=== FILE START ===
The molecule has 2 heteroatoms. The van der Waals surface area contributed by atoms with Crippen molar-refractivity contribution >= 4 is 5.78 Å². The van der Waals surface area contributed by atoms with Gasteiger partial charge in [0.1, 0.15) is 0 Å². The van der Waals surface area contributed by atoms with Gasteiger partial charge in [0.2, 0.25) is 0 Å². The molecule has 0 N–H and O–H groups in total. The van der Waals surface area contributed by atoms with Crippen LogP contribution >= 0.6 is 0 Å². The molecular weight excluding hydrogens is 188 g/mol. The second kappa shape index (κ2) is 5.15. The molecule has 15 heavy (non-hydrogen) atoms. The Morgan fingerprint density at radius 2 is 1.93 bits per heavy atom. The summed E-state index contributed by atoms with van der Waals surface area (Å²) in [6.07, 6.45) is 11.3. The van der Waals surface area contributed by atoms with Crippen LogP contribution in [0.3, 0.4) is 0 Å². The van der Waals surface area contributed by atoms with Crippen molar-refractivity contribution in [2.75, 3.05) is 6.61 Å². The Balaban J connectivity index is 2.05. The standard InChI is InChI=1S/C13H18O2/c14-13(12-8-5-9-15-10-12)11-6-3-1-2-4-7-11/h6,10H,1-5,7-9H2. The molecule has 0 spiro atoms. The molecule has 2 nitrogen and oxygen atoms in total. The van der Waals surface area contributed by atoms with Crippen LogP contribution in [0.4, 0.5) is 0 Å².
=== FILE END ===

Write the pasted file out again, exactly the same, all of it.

The molecule has 2 heteroatoms. The van der Waals surface area contributed by atoms with Crippen molar-refractivity contribution >= 4 is 5.78 Å². The van der Waals surface area contributed by atoms with Gasteiger partial charge in [0.1, 0.15) is 0 Å². The van der Waals surface area contributed by atoms with Gasteiger partial charge in [0.2, 0.25) is 0 Å². The molecule has 0 N–H and O–H groups in total. The van der Waals surface area contributed by atoms with Crippen LogP contribution >= 0.6 is 0 Å². The molecular weight excluding hydrogens is 188 g/mol. The second kappa shape index (κ2) is 5.15. The molecule has 15 heavy (non-hydrogen) atoms. The Morgan fingerprint density at radius 2 is 1.93 bits per heavy atom. The summed E-state index contributed by atoms with van der Waals surface area (Å²) in [6.07, 6.45) is 11.3. The van der Waals surface area contributed by atoms with Crippen LogP contribution in [0.3, 0.4) is 0 Å². The van der Waals surface area contributed by atoms with Crippen molar-refractivity contribution in [2.75, 3.05) is 6.61 Å². The Balaban J connectivity index is 2.05. The standard InChI is InChI=1S/C13H18O2/c14-13(12-8-5-9-15-10-12)11-6-3-1-2-4-7-11/h6,10H,1-5,7-9H2. The molecule has 0 spiro atoms. The molecule has 2 nitrogen and oxygen atoms in total. The van der Waals surface area contributed by atoms with Crippen LogP contribution in [0.4, 0.5) is 0 Å².